So it’s complex and ideally, to have any hope of keeping track of what’s going on, I would have needed an entire wall of notes to keep track of various characters and their actions because sometimes the chief protagonist jumps back in time. This means that character is for example unhappily at midday on day four or rather in his fourth host, anticipating where they need to go next to find a missing piece of the puzzle and then it’s back to the second host to pick up where he last left off. To be fair the author gives the reader pointers and reminders but it is a book to throw yourself into and hope that you can keep manage to hold enough information in your head to keep pace.
Now I’ve reached the end I’d ideally go back and savour just how clever the whole book is, but if I’m honest my brain hurts from the effort. Which has left me with a problem on how to rate the book. I really admired both the premise and the execution (of the book not Evelyn Hardcastle) and I did nearly work out one strand of the mystery proving that I wasn’t completely confused by it all, but I’m not used to a book being such hard work. Ideally this would have been better as a holiday read, it’s not a book to escape a hard day’s work with, it is a fiendish puzzle that won’t let you go! If all that isn’t enough this tale told in the first person present tense, which is entirely fitting, also poses philosophical questions which soon become apparent. Now I have the answer to the mystery I can ponder those at my leisure.
I take my hat off to Stuart Turton for the most original read I have read for a long time.
I’d like to thank Bloomsbury Publishing plc for the chance to read The Seven Deaths of Evelyn Hardcastle prior to publication on 8 February 2018. This review is my unbiased thanks to them.
First Published UK: 8 February 2018
No of Pages: 528
Genre: Crime Fiction Amazon UK Amazon US
The Queen of Crime surpasses herself on the sheer ingenuity of the mystery in this book, one which I don’t remember reading before, with a closed house murder set at the dentist’s office.
As well as an inspired setting of a dentist practice with only one entrance where everyone is admitted by the slightly goofy doorman with a penchant for American detective stories the author also provides us with a good selection of easily identifiable characters. There are the two dentists, Mr Morely who is shot dead, initially a possible suicide and Mr Reilly who has a drink problem but appears to have an affable nature. With Poirot’s teeth fixed he leaves the house and passes Mrs Sainsbury Seale who loses the buckle of her shoe when exiting the car, she goes into the house. Apart from her there is the mysterious Greek Amberiotis and the brilliant banker Alistair Blunt.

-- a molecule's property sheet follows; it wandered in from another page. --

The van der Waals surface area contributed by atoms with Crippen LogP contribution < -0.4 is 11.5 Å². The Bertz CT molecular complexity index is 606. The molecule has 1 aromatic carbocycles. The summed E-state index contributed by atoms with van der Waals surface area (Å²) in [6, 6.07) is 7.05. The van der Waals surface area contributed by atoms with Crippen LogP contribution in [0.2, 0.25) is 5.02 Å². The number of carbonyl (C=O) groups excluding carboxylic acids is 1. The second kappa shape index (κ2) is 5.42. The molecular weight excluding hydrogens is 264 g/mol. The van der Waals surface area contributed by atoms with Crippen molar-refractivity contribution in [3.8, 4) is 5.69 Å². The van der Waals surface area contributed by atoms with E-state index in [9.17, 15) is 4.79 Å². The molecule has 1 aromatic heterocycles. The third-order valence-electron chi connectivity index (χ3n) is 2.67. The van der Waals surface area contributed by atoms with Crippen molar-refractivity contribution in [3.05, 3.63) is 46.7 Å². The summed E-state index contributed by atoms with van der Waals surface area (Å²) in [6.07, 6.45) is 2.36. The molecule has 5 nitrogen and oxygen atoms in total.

One, Two, Buckle My Shoe features the wonderful Inspector Japp who is called in when Mr Morely’s body is found and soon discovers that his secretary Gladys Neville was called away to visit a sick aunt on a false pretext, the telegram she received was a hoax.
This is quite a political novel with Alistair Blunt standing for the old order where overspending is frowned upon and his careful management of the country’s money seemingly vital but there are many who want to try a new way, those that believe that the conservative old guard are stopping the country from moving forward, the American Howard Raikes being one of them. Howard Raikes despises Blunt’s policies but he does like his niece Jane Olivera. Another body is found and Poirot is persuaded that Blunt is the target, something backed up when unsuccessful attempts are made on his life.
As is often the case in an Agatha Christie novel we are presented with many pieces of the puzzle as the characters and the lives they lead are revealed but it takes a better reader than me to fit them into any semblance of order and find out whodunit. This is another spectacular ending, not quite as ingenious as Murder on the Orient Express, but not far off.
One, Two, Buckle My Shoe was first published in 1940 and is one of my favourite sets of Agatha Christie Novels, those that feature the line of a nursery rhyme.
I recently picked up a 1972 edition of Murder on the Orient Express at a book sale for the princely sum of 50p and then spent a very pleasant time reading this, one of Agatha Christie’s most famous novels for the first time in years.
Reading a book when you know what happens, particularly when that book is from the mystery genre, may seem a little bizarre but what I’m realising is that I now notice nuances that perhaps evaded me before I immersed myself in crime fiction and so there was plenty to keep me amused on this fascinating journey, mine being more successful than the Orient Express’s as I didn’t encounter any snow-drifts.